Last summer James Proctor went undrafted. With a 5-round draft a lot of players who normally would have been selected, well, they weren’t. The Cincinnati Reds liked what they saw, though, and signed the right-handed pitcher to a free agent contract. That deal has paid off early on as Proctor was named as the Low-A Southeast Pitcher of the Month for May. The first-year professional out of Princeton University made four starts and one relief appearance for the Daytona Tortugas in May. Over his 20 innings on the mound he allowed just one earned run – that’s a 0.45 ERA. The righty allowed just nine hits as he held opposing hitters to an absurd .136/.230/.136 line on the month in 74 plate appearances. On May 22nd he was the starting pitcher for Daytona in a 5-man combined no-hitter over Jupiter in which he struck out 11 batters. On the year he now has 30 strikeouts and walked just six batters.
Last week Charlie Goldsmith of the Cincinnati Enquirer wrote about the Daytona Tortugas pitching staff, which at the time was leading Minor League Baseball in ERA. Within the article was this quote from Daytona pitching coach Forrest Hermann:
He has a very unique fastball, the way that it moves. He has a very good curveball and slider, and he has zero fear deploying those in any situation.
It stood out to me at the time I read it. But I was looking for a reason to write about it in more depth. Now seems to be the perfect time for that.
You may or may not be aware of the fact that in the Low-A Southeast that Major League Baseball has implemented the automated strikezone, with the lone exception being in games played in Daytona. The reasoning there is that Daytona does not have the Hawkeye system installed at their ballpark – the rest of the ballparks are spring training facilities and have the system already in place, where as Daytona still uses the Trackman system that used to be in Major League Baseball and is still in use in nearly all minor league ballparks. What’s been interesting is that while all of the Trackman data has been shut off for public consumption since day one it was installed in minor league parks, the Hawkeye data hasn’t been – at least to a point. I’ve been able to get access to a little more data than the general public has and it’s been rather interesting to dive into.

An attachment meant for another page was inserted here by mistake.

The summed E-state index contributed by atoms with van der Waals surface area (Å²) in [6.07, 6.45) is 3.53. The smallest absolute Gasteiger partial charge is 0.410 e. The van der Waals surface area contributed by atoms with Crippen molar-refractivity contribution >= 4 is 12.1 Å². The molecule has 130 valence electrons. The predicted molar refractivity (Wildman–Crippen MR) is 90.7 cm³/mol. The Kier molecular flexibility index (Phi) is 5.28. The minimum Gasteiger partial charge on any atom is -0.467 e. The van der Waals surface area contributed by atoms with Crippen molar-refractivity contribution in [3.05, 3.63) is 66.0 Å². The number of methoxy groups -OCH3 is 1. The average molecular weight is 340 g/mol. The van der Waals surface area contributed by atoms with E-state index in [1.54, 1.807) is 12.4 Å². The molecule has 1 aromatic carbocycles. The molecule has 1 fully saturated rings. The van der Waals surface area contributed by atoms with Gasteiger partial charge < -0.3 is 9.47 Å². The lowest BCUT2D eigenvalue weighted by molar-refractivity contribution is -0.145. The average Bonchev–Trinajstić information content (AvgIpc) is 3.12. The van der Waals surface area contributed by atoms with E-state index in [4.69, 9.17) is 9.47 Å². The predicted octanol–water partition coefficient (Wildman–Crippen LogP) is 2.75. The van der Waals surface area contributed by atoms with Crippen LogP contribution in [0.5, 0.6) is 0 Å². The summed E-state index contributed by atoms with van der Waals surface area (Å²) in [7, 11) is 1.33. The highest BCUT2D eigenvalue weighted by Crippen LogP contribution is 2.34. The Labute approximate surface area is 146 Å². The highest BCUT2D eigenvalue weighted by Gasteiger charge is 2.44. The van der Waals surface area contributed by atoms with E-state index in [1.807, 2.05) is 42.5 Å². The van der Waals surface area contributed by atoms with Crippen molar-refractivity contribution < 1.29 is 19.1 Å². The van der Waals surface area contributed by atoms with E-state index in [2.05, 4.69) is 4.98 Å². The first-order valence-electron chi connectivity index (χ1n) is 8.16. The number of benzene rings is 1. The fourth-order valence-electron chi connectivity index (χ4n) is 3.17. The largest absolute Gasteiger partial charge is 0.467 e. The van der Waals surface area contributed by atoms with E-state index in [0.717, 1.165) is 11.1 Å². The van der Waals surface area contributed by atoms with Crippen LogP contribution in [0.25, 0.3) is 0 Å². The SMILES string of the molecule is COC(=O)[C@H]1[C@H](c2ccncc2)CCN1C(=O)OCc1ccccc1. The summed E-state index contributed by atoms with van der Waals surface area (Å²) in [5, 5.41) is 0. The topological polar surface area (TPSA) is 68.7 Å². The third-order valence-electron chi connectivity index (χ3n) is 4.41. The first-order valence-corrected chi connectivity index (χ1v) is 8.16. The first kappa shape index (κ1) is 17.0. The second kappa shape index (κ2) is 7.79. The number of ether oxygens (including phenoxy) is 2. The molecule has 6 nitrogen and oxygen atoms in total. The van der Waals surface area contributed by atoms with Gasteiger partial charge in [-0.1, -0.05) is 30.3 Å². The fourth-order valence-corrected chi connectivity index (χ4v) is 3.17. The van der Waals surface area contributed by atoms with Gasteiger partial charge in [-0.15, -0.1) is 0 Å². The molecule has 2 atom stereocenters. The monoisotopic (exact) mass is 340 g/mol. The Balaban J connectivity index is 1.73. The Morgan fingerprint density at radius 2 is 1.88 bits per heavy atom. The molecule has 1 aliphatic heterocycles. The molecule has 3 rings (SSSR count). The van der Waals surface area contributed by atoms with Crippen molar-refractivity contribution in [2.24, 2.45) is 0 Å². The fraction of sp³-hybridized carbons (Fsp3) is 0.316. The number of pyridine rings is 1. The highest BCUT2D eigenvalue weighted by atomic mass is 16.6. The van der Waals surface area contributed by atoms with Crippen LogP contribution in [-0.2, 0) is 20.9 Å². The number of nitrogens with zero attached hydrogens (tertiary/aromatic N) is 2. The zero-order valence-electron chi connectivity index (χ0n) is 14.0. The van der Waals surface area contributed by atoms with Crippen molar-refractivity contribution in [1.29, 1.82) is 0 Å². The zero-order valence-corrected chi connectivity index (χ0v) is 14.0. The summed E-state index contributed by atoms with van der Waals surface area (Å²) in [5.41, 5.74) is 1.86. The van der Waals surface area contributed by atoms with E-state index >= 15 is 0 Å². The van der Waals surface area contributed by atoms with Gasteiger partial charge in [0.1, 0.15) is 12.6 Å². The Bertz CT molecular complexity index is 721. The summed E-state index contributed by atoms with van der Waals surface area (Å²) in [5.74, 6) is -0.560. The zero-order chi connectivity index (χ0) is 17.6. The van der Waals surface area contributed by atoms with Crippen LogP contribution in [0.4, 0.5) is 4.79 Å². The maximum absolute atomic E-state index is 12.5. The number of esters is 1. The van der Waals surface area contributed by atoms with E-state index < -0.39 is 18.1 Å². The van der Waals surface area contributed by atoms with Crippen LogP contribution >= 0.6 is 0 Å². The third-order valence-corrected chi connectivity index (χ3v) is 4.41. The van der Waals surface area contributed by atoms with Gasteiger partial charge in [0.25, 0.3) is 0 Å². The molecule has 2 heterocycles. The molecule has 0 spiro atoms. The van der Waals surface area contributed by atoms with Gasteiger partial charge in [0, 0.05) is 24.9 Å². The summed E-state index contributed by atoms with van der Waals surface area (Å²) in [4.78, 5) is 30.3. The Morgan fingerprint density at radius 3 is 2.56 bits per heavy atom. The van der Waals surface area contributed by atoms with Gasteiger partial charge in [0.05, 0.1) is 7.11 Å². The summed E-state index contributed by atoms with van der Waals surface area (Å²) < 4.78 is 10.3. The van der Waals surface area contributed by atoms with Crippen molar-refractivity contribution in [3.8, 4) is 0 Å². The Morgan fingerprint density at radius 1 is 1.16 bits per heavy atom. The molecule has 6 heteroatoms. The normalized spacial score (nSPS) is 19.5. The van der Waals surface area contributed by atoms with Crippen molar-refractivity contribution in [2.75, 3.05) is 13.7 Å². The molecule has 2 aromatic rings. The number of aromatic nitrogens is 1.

All of that brings up to James Proctor and his unique fastball, and really, stuff. He’s throwing a pitch that’s labeled as a 4-seam fastball, but it’s more of a cutter than a fastball. And that bad boy spins. A lot. While it has only topped out at 93.2 MPH this year and is averaging just 90.7 MPH, it’s average spin rate is 2613 and it’s peaked at 2845 RPM in his road starts this year.
To give you an idea of how that stands out, among pitchers this year in the Major Leagues who are throwing a cutter and have thrown at least 50 of them this year, a spin rate of 2613 would be the 14th highest spin rate out of the 97 qualified pitchers. The average velocity would rank 21st, too – something that was a bit more surprising to me when I began looking at the data.
It turns out that his spin transfers well to both his slider and his curveball, too. The curveball is averaging 2673 RPM, while the slider is checking in at 2665 on average. There have been 333 Major Leaguers throw at least 150 pitches this season with at least 20 sliders. A 2665 spin rate would rank 65th among that group. 197 Major Leaguers have thrown at least 20 curveballs this season (among pitchers with at least 150 pitches thrown). A spin rate of 2673 would rank 58th among that group.
That puts his cutter in the top 15% of spin, the top 20% in spin on the slider, and the top 30% in spin on his curveball if he were rated alongside current Major League pitchers. Spincinnati, indeed.
The surface stats that James Proctor has put up this season have been nothing short of outstanding. You don’t win Pitcher of the Month without them. But we can take a little bit of a deeper dive in them, too. There haven’t been a ton of balls put in play against him this season since he’s been racking up tons of strikeouts (40.5% strikeout rate this year so far), but when guys are making contact it’s usually sending the ball into the ground. His groundball rate this season has been 60% – far better than the MLB average of 43.2%. It’s not just that they are hitting the ball on the ground, though, but they also aren’t hitting the ball hard when they do make contact. The average exit velocity against Proctor so far has been just 84.6 MPH.
While we are only able to talk about his performance in road games when it comes to the Hawkeye pitch and hit tracking data, which does limit us, it’s worth fun to note that no hitter has made contact with his curveball yet this season. Of course they’ve only swung at it three times, but they’ve come up empty all three times (he’s thrown 18 of them in his road appearances). He’s gotten 43% swings-and-misses on his slider when guys have chosen to swing (21 swings out of 37 sliders).
Later today we’ll get to see James Proctor take the mound in Daytona. He’s not going to keep his ERA below half-a-run forever, probably, but that’s where it sits right now and it’s been fun to follow along in the first month of the season.